Privacy policy, student request prevented University from investigating reported rape

(2.26) Sigma Chi
SIGMA CHI: The investigation into an alleged rape at the Sigma Chi fraternity in 2008 is on going. Because of Arizona private policy laws in cases involving sexual assault, the student bringing charges against another can not have their identity revealed. (Photo by Nikolai de Vera)
Published On:
Friday, February 26, 2010
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ASU’s privacy policy kept a former student who claims she was sexually assaulted by members of the Sigma Chi fraternity in 2008 from filing a formal complaint against her alleged attackers, preventing a University investigation, according to a 2009 report.

The University released a statement Thursday about its privacy policy in cases where sexual assault is investigated, saying it can’t legally reveal the identity of a student bringing charges against another student, but also cannot guarantee anonymity.

Arizona privacy laws and the University’s student code of conduct limit the Office of Student Rights and Responsibilities, which handles judicial proceedings, from revealing students’ identities in these cases, ASU spokeswoman Sharon Keeler said.

ASU policy is to present the person or persons accused of the assault with the facts of the allegation, which may give away the identity of the victim, she said.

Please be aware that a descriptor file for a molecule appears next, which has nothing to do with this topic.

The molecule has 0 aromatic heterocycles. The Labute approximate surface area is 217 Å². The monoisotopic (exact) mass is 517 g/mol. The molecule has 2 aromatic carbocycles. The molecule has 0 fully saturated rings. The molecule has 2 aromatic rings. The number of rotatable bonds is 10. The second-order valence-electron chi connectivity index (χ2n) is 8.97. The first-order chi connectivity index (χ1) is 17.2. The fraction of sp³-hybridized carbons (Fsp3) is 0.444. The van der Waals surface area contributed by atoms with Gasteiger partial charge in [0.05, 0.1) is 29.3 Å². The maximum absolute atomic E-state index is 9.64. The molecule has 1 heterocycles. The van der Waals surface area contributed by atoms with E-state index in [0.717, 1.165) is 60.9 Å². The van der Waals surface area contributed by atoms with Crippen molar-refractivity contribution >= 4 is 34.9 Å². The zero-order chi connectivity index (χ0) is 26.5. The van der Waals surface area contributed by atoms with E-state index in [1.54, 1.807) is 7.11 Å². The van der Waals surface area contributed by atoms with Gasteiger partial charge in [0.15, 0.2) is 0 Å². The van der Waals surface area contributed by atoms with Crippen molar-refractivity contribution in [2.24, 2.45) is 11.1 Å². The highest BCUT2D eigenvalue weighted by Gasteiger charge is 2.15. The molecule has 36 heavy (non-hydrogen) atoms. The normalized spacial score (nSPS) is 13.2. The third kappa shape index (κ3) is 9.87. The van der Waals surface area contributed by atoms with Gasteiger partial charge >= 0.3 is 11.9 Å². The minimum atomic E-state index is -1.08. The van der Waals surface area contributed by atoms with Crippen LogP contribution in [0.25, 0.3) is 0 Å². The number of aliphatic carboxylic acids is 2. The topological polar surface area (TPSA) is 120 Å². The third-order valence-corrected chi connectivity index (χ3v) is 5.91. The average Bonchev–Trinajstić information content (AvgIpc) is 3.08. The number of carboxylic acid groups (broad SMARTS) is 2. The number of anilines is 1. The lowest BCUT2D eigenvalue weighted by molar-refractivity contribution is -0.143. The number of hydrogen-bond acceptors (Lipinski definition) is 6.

The woman told members of a nonprofit organization focused on investigative journalism that she tried to lodge a complaint against her attackers through the University’s judicial affairs office.

In the members’ report about sexual assault on college campuses, the student said she decided against filing the complaint because University officials could not guarantee her anonymity.

It was previously unclear why the University couldn’t guarantee the alleged victim’s anonymity.

“For a student who is charged of a student code of conduct violation to respond and defend him or herself, he or she needs the facts of the allegation,” Keeler said in an e-mail. “A victim’s identity may well be evident to the student against whom code of conduct charges have been made through the presentation of the factual allegations.”

The woman, who alleges she was assaulted at a fraternity party, pursued the charges through the Office of Student Rights and Responsibilities when ASU Police decided not to continue a criminal investigation against the men, citing a lack of evidence.

The former student is now seeking a civil suit against the local and national chapters of the Sigma Chi fraternity.

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